All of those laws I mentioned above? Stupid laws, no one follows them.

Josh in CharlotteNC (profile) says:

Re: Re:

You know who else thinks they’re above the law? All of the intentional pirates who violate other people’s rights.

I don’t think I’m above the law. I simply want the laws to benefit society as a whole, and to reflect the views of most people.

I’m pretty sure that most people think that laws against tampering with evidence are a good thing and they benefit society (so that everyone, even accused criminals, get fair trials). When it comes to current copyright law, the evidence is on the side that it does not benefit society as a whole and instead looks to benefit a very small number (record label execs, a few mega-stars, and lawyers), whereas a lack of copyright could benefit nearly everyone with quick and easy access to the sum total of human knowledge and culture.

How’s that for perspective?

Anonymous Coward says:

if the situation had been reversed, if it were any other industry involved, not only would the case have been kicked out of court, the perpetrator, regardless of who it was, would have been arrested straight away and sent for trial. as it was the MPAA involved, and as it was a case against alleged ‘pirates’, not only did the case continue but there have been no charges brought against the person concerned! if this isn’t a disgraceful display of how the law and the courts are totally bias against anyone accused of file sharing, i dont know what is! those accused were still sentenced even though the evidence had been tampered with and from what i read, there were at least 10 instances of this that were noticed! how many were there in reality? how many previous cases have been tainted in the same way, purely to get people convicted, fined heavily and imprisoned? for this exec to have had to do this, it must surely show that the original case was so weak that it would not have gone in the industries favour? when are governments, politicians and law enforcement agencies actually gonna wake up and see exactly how the entertainment industries are completely taking the piss out of them? disgraceful performance!!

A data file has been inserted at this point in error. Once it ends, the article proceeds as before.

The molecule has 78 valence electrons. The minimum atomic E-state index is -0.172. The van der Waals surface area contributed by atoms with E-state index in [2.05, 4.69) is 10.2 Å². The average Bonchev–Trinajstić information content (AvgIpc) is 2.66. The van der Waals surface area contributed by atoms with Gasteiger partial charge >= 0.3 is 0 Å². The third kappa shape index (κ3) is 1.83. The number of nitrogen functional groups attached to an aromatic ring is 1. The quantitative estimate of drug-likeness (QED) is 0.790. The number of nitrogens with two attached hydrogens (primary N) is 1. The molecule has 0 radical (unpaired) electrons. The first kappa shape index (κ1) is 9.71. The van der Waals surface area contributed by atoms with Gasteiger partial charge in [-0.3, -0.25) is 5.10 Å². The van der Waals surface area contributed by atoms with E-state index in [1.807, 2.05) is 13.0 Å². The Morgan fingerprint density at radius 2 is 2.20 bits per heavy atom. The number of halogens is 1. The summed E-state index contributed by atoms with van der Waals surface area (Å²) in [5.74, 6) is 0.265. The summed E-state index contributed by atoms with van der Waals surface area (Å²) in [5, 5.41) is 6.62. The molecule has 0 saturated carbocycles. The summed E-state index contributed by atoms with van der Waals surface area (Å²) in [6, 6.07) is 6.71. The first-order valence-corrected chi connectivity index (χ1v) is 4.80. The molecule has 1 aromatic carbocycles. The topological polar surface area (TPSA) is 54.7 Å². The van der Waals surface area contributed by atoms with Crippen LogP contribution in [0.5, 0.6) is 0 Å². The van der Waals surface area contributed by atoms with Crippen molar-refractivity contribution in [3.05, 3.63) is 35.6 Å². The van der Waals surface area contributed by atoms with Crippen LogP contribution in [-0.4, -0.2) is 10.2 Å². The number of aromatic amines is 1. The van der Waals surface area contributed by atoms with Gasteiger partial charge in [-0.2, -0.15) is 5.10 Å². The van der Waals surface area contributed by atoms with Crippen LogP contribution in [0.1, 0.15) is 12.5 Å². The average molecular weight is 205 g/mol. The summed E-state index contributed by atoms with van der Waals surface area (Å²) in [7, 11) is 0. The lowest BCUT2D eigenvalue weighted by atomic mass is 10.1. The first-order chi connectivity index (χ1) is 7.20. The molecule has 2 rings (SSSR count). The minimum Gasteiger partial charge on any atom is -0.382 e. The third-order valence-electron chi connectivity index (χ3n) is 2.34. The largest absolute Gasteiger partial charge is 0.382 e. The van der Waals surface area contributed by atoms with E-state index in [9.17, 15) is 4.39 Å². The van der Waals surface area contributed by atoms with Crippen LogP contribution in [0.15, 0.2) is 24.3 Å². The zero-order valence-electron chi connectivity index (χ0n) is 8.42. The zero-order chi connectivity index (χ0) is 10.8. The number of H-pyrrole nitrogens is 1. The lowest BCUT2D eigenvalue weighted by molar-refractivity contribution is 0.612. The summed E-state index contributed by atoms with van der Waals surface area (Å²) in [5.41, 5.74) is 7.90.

Anonymous Coward says:

Anyone else skeptical???

Who actually believes that an MPAA Executive would know how to use a computer, much less where to find the log files and how to alter them?

I smell collusion here between this Exec, who may have been pushing the buttons, and the IFPI who was probably opening the files, putting the cursor on the name that needed to be changed, then “looking away”…. We didn’t see anything….

Just saying if it smells like conspiracy, and quacks like conspiracy, then it’s obviously a duck…

Add Your Comment

Your email address will not be published. Required fields are marked *

Have a Techdirt Account? Sign in now. Want one? Register here

Comment Options:

Make this the or (get credits or sign in to see balance) what's this?

What's this?

Techdirt community members with Techdirt Credits can spotlight a comment as either the "First Word" or "Last Word" on a particular comment thread. Credits can be purchased at the Techdirt Insider Shop »

Follow Techdirt

Techdirt Daily Newsletter

Techdirt Deals
Techdirt Insider Discord
The latest chatter on the Techdirt Insider Discord channel...